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From Jess Holle <je...@ptc.com>
Subject Re: Proposed synchronization changes
Date Fri, 06 Jun 2008 00:19:57 GMT
For my own usage I went ahead and completed the a set of changes to 
reduce log4j 1.2.x's locking and deadlock potential.  The results are 
attached and make unabashed use of Java 5 -- as from discussion to this 
point it seems clear that there is no interest in making any of these 
sorts of changes in log4j 1.2.x yet I felt the need for such 
improvements now and only care about Java 5 and later environments.

For anyone interested this patch set makes the following changes:

    * Removed the synchronization bottleneck in Category.callAppenders()
      and AppenderAttachableImpl.
    * Added AppenderAttachableImpl5, a Java 5 specific alternative to
      AppenderAttachableImpl, and used CopyOnWriteArrayList to further
      reduce locking during append.  Used this from Category rather than
      AppenderAttachableImpl but left AppenderAttachableImpl around for
      any for compatibility with any subclasses as
      AppenderAttachableImpl5 does not use a protected Vector field as
      subclasses would expect.
    * Added PreFormattingLayout interface, which provides methods to
      precompute the formatted string, e.g. prior to entering a
      synchronization block in existing Appender code, and then use the
      precomputed string from within this block.
    * Amended AppenderSkeleton to automatically make use of these
      methods for any layout implementing PreFormattingLayout.
    * Modified PatternLayout to implement PreFormattingLayout.
    * Updated DatePatternConverter to be thread-safe yet non-blocking.
    * Amended AbsoluteTimeDateFormat's constructors to initialize the
      numberFormat field which DateFormat internally assumes is non-null
      (e.g. in equals and clone) but does not initialize.
    * Addressed thread-safety/race issue in WriterAppender.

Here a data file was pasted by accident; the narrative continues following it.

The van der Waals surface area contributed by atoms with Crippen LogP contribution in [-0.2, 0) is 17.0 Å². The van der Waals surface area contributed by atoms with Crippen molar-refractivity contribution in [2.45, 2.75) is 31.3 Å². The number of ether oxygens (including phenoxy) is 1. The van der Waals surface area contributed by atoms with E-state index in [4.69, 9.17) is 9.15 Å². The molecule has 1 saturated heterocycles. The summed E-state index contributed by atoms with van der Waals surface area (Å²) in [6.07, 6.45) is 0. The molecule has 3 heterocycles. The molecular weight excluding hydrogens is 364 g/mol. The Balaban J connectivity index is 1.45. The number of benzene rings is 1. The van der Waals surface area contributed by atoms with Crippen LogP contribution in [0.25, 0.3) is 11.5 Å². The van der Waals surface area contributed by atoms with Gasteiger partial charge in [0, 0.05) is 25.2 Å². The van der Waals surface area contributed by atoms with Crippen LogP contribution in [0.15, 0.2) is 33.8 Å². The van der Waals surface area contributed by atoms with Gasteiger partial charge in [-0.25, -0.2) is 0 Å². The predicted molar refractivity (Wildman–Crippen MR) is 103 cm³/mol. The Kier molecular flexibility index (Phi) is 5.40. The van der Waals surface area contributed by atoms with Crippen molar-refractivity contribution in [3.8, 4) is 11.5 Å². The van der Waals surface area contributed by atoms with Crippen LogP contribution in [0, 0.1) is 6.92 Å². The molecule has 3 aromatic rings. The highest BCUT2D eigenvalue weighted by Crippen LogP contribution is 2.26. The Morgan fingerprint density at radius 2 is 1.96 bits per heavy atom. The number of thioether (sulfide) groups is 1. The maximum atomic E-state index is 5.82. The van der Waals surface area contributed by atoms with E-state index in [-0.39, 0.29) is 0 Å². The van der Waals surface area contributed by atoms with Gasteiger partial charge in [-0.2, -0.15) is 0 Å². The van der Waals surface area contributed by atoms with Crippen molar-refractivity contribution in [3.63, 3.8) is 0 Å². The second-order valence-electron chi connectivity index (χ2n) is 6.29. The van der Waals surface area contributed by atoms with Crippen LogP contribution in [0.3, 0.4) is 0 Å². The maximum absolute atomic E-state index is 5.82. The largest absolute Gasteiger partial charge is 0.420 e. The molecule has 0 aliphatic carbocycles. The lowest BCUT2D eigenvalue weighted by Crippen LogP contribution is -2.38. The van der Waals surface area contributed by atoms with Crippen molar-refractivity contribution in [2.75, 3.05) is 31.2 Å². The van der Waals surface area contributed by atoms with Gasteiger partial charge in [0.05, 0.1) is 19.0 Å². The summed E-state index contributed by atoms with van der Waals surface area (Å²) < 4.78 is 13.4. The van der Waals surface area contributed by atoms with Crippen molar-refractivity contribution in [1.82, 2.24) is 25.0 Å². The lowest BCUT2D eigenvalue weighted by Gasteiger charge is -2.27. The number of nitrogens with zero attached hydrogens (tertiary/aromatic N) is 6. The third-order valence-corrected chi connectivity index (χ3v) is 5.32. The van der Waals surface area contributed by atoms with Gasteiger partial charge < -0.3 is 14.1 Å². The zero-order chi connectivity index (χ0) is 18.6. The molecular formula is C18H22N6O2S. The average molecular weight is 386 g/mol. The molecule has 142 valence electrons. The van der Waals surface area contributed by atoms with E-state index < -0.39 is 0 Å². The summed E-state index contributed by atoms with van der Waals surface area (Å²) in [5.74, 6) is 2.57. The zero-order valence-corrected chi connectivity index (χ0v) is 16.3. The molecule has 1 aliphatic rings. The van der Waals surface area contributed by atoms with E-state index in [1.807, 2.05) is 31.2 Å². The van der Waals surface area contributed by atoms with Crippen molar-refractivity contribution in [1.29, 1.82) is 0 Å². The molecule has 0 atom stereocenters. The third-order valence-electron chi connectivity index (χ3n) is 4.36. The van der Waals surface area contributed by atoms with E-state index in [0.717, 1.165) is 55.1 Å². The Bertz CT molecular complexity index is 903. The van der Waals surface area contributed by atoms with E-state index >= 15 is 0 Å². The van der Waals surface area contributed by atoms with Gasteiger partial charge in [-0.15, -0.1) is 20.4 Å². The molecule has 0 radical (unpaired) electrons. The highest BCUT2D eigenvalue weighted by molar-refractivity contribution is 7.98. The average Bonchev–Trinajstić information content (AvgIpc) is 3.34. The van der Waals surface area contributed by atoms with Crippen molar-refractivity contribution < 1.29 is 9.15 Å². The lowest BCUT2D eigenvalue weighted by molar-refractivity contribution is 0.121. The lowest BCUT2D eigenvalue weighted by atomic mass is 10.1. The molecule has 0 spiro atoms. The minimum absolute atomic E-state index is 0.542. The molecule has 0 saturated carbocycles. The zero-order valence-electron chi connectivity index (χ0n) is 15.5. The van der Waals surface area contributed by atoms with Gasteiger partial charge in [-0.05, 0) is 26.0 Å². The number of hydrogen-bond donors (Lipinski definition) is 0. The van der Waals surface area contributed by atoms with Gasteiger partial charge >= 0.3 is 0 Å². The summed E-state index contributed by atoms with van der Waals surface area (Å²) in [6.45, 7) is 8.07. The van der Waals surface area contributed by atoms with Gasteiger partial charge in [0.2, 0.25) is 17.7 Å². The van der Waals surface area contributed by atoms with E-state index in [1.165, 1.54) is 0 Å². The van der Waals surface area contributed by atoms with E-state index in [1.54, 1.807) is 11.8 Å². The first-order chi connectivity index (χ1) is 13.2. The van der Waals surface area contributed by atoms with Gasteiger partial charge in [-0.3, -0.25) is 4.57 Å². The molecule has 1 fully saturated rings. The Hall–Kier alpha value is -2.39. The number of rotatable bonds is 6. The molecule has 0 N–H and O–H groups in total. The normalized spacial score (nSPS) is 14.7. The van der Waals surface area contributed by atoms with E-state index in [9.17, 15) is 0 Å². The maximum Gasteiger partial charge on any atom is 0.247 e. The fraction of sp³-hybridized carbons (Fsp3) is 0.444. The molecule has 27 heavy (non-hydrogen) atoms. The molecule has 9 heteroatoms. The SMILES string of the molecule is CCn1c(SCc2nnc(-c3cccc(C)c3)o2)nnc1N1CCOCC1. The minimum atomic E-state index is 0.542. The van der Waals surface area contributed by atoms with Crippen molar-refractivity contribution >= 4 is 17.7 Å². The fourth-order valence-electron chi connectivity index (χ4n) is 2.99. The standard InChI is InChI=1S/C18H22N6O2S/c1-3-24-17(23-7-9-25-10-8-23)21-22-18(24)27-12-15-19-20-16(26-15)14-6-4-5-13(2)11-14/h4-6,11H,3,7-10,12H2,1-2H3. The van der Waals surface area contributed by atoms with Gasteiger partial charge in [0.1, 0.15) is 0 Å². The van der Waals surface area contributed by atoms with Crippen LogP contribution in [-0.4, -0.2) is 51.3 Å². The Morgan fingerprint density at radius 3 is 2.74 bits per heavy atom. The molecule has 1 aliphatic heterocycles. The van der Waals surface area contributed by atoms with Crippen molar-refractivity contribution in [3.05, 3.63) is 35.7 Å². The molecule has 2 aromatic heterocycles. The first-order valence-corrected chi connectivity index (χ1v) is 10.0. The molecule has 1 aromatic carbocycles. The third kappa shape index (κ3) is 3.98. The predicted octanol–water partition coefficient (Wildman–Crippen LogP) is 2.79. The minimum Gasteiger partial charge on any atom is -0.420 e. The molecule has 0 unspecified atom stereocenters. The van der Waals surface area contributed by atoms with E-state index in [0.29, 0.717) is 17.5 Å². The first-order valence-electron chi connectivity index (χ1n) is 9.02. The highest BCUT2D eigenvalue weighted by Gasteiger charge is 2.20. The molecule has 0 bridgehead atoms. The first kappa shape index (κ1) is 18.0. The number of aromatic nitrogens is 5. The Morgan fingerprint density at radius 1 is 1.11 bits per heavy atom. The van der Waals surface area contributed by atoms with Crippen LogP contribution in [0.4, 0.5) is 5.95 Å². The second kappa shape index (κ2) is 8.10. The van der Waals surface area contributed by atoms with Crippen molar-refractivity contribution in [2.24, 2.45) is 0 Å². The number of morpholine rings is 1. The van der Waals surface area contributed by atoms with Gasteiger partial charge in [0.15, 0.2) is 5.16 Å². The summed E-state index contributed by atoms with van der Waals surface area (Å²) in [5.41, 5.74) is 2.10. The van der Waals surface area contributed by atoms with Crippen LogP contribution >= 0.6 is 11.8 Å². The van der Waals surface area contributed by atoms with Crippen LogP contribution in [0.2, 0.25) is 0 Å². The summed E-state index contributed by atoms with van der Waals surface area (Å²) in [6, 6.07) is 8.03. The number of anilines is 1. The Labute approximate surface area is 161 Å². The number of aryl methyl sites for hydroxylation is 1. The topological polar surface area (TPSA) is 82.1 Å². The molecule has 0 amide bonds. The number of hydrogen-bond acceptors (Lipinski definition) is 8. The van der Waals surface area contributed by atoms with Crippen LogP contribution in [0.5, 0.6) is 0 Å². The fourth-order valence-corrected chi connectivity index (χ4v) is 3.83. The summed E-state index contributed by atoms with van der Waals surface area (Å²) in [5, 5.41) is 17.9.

* There are probably some other thread-safety/race fixes in there I
      forgot about -- I kept noticing these things as I was examining
      the code.

Collectively these changes allow:

    * Appender implementations involving no locking whatsoever upon
      append (or no additional locking beyond the minimum required).
          o I created an AppenderSkeleton alternative for our own usage
            similar to ConcurrentAppender but different in several respects.
                + ConcurrentAppender relies on all sorts of stuff from
                  outside the core log4j jar -- I didn't want to.
                + ConcurrentAppender introduces a notion of 'closed'
                  state and a read-write lock -- I wanted to leave that
                  to subclasses which need it and not burden others with
                  this.
                + ConcurrentAppender uses a guard to prevent
                  re-entrancy.  I examined some of my custom appenders
                  and found this totally unnecessary in some cases --
                  and thus didn't want this in the base class.
                + Etc...
    * Use of existing Appenders without the locking encompassing
      PatternLayout formatting.
          o This increases multi-threaded throughput and reduces
            deadlock potential (which logging from within
            message.toString() can all too easily cause today).
          o This could be done with other layouts as well, but we are
            currently primarily using PatternLayout.
          o Again, I chose not to use the PatternLayout from the
            concurrent sandbox as it introduces dependencies outside the
            core log4j.jar.

As for log4j 2.0, there are a number of important questions to be answered:

    * How much of the non-core should be relied upon -- especially for
      core capabilities?  [I'd the default core appender base class
      should be concurrent.]  How much should move into the core and
      replace existing stuff there?
    * Do we really care about anything prior to Java 5 with log4j 2.0? 
      I'd argue not.  log4j 1.2.x works well enough for pre-Java-5 and
      Java 5 provides compelling advantages.
    * Etc...

--
Jess Holle


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